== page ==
One way to determine who will tell your story is to decide who will be changed by the events that unfold. Who, for example, is changed in The Great Gatsby? Well, yes, Gatsby’s dead at the end of the novel, but his point of view has remained static. The character who has changed is Nick Carroway, the young narrator who tells us Gatsby’s story. Same with Moby Dick. Captain Ahab doesn’t change (except that, as Gatsby, he dies). The whale doesn’t change. Only Ishmael, our narrator, has his world-view altered by the events that unfold.

Look at these two examples another way. What kind of novel would The Great Gatsby be if it were told from Gatsby’s point of view, or Daisy’s? Gatsby might go on and on about unrequited love, while Daisy’s narration would be a whirl of tennis, cocktails, and hairstyle choices. If Captain Ahab told us about Moby Dick, we’d get all sorts of reasons that damned whale deserves to die, but with none of the narrative distance Ishmael offers us.

Master novelists have much to teach us about point of view, such as that great novels, like those above, are almost always written from one point of view. And yet, once we understand point of view, our next temptation is to write from more than one. (I’m guilty of this. It’s so much fun!) Agents and editors discourage this practice because they know that the strongest narratives are filtered through one dynamic, distinct point of view.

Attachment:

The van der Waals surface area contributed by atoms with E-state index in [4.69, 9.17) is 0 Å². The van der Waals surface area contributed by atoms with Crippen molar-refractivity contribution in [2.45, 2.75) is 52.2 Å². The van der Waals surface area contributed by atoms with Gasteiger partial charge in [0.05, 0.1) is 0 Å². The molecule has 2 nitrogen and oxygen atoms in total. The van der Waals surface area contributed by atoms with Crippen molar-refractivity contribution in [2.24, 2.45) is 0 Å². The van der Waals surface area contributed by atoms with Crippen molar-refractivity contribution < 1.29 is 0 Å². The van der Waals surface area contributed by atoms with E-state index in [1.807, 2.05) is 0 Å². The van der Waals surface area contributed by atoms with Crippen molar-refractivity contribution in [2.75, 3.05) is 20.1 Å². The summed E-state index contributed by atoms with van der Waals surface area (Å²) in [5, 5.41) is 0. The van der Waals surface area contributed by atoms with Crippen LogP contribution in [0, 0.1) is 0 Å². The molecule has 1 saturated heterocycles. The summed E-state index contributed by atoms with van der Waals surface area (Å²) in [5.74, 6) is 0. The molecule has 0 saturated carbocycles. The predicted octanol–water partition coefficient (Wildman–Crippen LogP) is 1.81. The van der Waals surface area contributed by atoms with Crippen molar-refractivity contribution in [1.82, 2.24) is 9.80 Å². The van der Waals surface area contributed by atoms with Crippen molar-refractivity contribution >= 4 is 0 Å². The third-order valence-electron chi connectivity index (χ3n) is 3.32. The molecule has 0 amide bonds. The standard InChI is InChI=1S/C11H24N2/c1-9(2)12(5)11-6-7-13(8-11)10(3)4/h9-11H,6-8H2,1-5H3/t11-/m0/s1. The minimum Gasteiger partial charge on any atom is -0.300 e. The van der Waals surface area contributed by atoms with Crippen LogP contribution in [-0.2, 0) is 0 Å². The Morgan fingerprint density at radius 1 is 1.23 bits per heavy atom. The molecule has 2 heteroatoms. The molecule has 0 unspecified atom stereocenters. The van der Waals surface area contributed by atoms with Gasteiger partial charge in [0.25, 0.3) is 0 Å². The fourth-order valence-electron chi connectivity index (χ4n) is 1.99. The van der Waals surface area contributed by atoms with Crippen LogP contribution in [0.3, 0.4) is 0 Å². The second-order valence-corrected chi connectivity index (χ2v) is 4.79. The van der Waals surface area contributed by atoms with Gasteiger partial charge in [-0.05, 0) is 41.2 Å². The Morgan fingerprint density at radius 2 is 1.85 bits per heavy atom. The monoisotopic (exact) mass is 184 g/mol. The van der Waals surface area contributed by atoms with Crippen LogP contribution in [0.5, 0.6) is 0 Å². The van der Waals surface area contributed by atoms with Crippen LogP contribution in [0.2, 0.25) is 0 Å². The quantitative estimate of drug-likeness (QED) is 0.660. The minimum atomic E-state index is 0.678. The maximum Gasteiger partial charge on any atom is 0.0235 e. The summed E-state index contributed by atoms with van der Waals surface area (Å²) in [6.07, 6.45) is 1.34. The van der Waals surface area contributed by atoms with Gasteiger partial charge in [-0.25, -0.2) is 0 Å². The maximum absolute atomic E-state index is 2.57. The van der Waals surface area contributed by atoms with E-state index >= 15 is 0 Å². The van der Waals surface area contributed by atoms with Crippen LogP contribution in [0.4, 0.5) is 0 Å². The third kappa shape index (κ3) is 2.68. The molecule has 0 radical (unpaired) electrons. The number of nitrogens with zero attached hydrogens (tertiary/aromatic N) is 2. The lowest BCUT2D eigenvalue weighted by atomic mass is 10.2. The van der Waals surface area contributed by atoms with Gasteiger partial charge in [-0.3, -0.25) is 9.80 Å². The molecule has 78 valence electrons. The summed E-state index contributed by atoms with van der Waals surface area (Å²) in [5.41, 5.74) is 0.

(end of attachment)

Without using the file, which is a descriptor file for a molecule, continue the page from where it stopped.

"Master point of view and the rest will come easily." —Lenard-Cook


Through Your Eyes Only

Are there exceptions? Of course there are. Tolstoy moves back and forth between two narratives in both War and Peace and Anna Karenina. (But have you read these novels? If not, you should. They have a great deal to offer contemporary writers.) Ian McEwan’s Atonement and Margaret Atwood’s The Blind Assassin are primers on multiple point of view. But look at some other contemporary masterworks (all highly recommended, by the way). What’s their point of view, and how does the narrator in each of these novels change?

In Paul Auster’s The Book of Illusions, college professor David Zimmer learns to love again after his wife and sons are killed in a plane crash. In Michael Chabon’s Wonder Boys, writer Grady Tripp’s life develops an antic plot far better than that of the book he can’t seem to finish. In Mark Haddon’s The Curious Incident of the Dog in the Night-time, teenaged Christopher John Francis Boone must move beyond a world limited by his autism. In Sue Miller’s While I Was Gone, happily married Jo Becker must repair the damage done when her past returns to upset her contemporary life. In Carol Shields’s Unless, writer Reta Winters must re-examine her world-view when her insular world is invaded by the demands of the much larger world.

The final word? Master point of view and the rest will come easily.

About Lisa Lenard-Cook Lisa Lenard-Cook’s novel Dissonance (University of New Mexico Press, October 2003) won the Jim Sagel Award for the Novel, was selected as a 2003 Book of the Year by the Pima County (Arizona) and Cincinnati Public Libraries, and is a Book Buzz selection of the Ramsey County (Minnesota) Public Library. Her newest novel , Coyote Morning, is published by UNM Press. Lisa taught writing at Fort Lewis College in Durango, Colorado throughout the 1990s, and now writes and teaches in Corrales, New Mexico. Visit her website, www.lisalenardcook.com for information about upcoming classes, appearances, and for writing inspiration.